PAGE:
Brendael English Springer Spaniels

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Springers are versatile dogs that train easily. Because of their intelligence and willingness to please, gentle reward oriented training will produce the quickest results. Springers learn quickly and bore easily. They usually see little point to endless repetition. A true working Springer is expected to show a lot of initiative and independent thinking when working. After the third try they will begin to think and make things up on their own. They think that there must be some reason you keep asking them to do the same thing again and again. If it is correct, quit and go onto the next "exercise." To turn them into robots is inappropriate as well as difficult and frustrating.

Crate training your puppy can provide him a place to sleep, assist in housebreaking, and keep him safe while you are gone. See Recommended Reading for articles on crate training.

If at all possible, puppies need to go to a puppy kindergarten class by twelve weeks of age followed by a beginning obedience class by seven to nine months. Most larger cities have AKC sanctioned obedience clubs or private training schools that teach puppy and beginning classes for the public. You can contact them through other dog owners, newspapers, yellow pages, or the AKC. When you find a training club or school, go and observe the classes for training methods. It is important to find and interview a trainer/training facility who uses only positive reinforcement and has education and experience in the field. Unfortunately, many trainers still use outdated harsh methods that can not only ruin your relationship with your dog, but also cause your dog emotional trauma and make behavior issues worse.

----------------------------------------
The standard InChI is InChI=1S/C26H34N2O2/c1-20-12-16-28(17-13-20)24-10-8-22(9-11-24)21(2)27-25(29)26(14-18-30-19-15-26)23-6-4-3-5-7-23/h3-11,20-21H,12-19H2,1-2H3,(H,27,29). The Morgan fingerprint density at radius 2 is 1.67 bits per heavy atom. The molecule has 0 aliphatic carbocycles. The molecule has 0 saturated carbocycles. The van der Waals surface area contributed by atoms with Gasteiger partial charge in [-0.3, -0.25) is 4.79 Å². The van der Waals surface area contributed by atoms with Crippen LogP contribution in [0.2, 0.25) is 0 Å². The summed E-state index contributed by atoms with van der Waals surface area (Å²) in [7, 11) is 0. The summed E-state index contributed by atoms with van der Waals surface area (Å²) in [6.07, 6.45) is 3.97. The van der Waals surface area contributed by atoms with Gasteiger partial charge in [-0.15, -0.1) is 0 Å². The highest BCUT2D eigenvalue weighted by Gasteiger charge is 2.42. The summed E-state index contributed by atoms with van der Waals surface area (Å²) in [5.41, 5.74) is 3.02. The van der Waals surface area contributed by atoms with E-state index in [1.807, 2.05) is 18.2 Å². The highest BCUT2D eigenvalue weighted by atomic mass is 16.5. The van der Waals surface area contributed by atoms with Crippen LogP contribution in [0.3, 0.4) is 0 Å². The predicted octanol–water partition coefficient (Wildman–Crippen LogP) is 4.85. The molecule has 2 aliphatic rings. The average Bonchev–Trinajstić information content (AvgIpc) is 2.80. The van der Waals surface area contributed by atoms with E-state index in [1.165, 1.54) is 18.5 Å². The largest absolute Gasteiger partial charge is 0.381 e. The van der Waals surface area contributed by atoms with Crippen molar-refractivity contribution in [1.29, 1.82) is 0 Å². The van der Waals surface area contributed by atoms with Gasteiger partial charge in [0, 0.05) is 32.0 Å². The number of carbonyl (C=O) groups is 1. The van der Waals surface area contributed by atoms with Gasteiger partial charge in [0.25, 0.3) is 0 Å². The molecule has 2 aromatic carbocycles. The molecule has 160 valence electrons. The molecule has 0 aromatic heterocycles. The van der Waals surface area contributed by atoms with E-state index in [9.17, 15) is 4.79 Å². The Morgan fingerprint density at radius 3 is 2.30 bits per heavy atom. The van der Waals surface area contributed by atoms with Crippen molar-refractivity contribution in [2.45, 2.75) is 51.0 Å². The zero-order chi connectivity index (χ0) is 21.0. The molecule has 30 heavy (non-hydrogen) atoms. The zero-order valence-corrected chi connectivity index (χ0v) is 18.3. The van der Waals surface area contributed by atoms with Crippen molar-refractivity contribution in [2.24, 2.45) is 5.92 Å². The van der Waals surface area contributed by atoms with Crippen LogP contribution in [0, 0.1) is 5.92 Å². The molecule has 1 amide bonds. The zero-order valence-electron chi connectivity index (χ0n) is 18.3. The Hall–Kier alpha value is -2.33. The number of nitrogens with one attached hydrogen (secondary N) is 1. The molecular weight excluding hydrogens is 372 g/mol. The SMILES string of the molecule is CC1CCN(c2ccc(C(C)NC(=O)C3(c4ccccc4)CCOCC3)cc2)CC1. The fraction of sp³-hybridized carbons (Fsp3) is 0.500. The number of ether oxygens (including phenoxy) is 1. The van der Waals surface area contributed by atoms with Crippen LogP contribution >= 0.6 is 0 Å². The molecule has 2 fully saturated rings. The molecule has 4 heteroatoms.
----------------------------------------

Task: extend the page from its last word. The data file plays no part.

In general, avoid any trainer who uses any type of negative reinforcement such as yelling, hitting, or jerking the leash. They should NEVER have slip or choke collars on a puppy. A Springer (any dog for that matter) learns best with positive motivation rather than through negative reinforcement. Using food as a positive reward is the most respected and effective form of training. Beware of any trainer who forbids food in training. The training facility should also be willing to vary their training methods as every dog learns differently. One training method does not fit all.

The best comment you can hear when training is "Your dog wags his tail all the time. He must be having a great time."

A note about training treats. Treats without preservatives and other nasty stuff are hard to find. A good definition of a training treat is one that is small, soft, and easily swallowed. Follow the link to training treat suggestions and recipes.

Treat Recipes | Nutrition | Exercise | Health Disorders | Responsible Breeding I Purchasing a Puppy | Recommended Reading | Training I Alphabet Soup

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Updated July 2013